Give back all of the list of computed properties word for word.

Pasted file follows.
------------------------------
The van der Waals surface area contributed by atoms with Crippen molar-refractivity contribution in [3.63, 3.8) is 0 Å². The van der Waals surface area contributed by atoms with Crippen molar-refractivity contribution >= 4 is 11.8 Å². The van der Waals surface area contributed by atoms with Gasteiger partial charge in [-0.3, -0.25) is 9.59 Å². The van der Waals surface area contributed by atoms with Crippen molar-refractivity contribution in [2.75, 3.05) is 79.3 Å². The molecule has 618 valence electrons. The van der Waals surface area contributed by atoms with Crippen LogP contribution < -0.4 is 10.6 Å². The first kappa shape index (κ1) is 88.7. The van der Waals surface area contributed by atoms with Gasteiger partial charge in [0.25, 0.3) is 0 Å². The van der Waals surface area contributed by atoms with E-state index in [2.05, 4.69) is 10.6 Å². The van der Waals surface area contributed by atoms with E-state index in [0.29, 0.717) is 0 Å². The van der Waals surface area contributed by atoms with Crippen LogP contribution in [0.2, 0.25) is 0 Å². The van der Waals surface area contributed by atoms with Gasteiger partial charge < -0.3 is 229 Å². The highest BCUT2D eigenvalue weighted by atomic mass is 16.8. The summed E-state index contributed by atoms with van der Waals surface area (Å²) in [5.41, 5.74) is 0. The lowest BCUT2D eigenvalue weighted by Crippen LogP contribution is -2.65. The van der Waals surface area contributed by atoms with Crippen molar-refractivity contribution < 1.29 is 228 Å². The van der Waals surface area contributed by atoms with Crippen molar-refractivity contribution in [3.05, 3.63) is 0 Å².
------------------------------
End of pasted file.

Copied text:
The van der Waals surface area contributed by atoms with Crippen molar-refractivity contribution in [3.63, 3.8) is 0 Å². The van der Waals surface area contributed by atoms with Crippen molar-refractivity contribution >= 4 is 11.8 Å². The van der Waals surface area contributed by atoms with Gasteiger partial charge in [-0.3, -0.25) is 9.59 Å². The van der Waals surface area contributed by atoms with Crippen molar-refractivity contribution in [2.75, 3.05) is 79.3 Å². The molecule has 618 valence electrons. The van der Waals surface area contributed by atoms with Crippen LogP contribution < -0.4 is 10.6 Å². The first kappa shape index (κ1) is 88.7. The van der Waals surface area contributed by atoms with Gasteiger partial charge in [0.25, 0.3) is 0 Å². The van der Waals surface area contributed by atoms with E-state index in [2.05, 4.69) is 10.6 Å². The van der Waals surface area contributed by atoms with E-state index in [0.29, 0.717) is 0 Å². The van der Waals surface area contributed by atoms with Crippen LogP contribution in [0.2, 0.25) is 0 Å². The van der Waals surface area contributed by atoms with Gasteiger partial charge < -0.3 is 229 Å². The highest BCUT2D eigenvalue weighted by atomic mass is 16.8. The summed E-state index contributed by atoms with van der Waals surface area (Å²) in [5.41, 5.74) is 0. The lowest BCUT2D eigenvalue weighted by Crippen LogP contribution is -2.65. The van der Waals surface area contributed by atoms with Crippen molar-refractivity contribution < 1.29 is 228 Å². The van der Waals surface area contributed by atoms with Crippen molar-refractivity contribution in [3.05, 3.63) is 0 Å².